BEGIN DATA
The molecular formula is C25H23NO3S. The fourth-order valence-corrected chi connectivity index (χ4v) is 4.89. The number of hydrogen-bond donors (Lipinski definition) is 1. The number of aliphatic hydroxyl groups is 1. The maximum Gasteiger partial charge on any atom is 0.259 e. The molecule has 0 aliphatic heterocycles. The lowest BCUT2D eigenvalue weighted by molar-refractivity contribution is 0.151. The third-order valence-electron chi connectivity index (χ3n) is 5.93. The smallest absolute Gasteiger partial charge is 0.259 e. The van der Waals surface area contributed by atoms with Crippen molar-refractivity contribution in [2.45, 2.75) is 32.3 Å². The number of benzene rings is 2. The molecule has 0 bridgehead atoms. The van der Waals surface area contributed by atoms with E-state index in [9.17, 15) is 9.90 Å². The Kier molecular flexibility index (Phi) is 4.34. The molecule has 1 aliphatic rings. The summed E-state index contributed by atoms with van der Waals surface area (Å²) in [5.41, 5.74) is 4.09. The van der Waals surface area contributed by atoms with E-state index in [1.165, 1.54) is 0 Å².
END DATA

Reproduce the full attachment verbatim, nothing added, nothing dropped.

The molecular formula is C25H23NO3S. The fourth-order valence-corrected chi connectivity index (χ4v) is 4.89. The number of hydrogen-bond donors (Lipinski definition) is 1. The number of aliphatic hydroxyl groups is 1. The maximum Gasteiger partial charge on any atom is 0.259 e. The molecule has 0 aliphatic heterocycles. The lowest BCUT2D eigenvalue weighted by molar-refractivity contribution is 0.151. The third-order valence-electron chi connectivity index (χ3n) is 5.93. The smallest absolute Gasteiger partial charge is 0.259 e. The van der Waals surface area contributed by atoms with Crippen molar-refractivity contribution in [2.45, 2.75) is 32.3 Å². The number of benzene rings is 2. The molecule has 0 bridgehead atoms. The van der Waals surface area contributed by atoms with E-state index in [9.17, 15) is 9.90 Å². The Kier molecular flexibility index (Phi) is 4.34. The molecule has 1 aliphatic rings. The summed E-state index contributed by atoms with van der Waals surface area (Å²) in [5.41, 5.74) is 4.09. The van der Waals surface area contributed by atoms with E-state index in [1.165, 1.54) is 0 Å².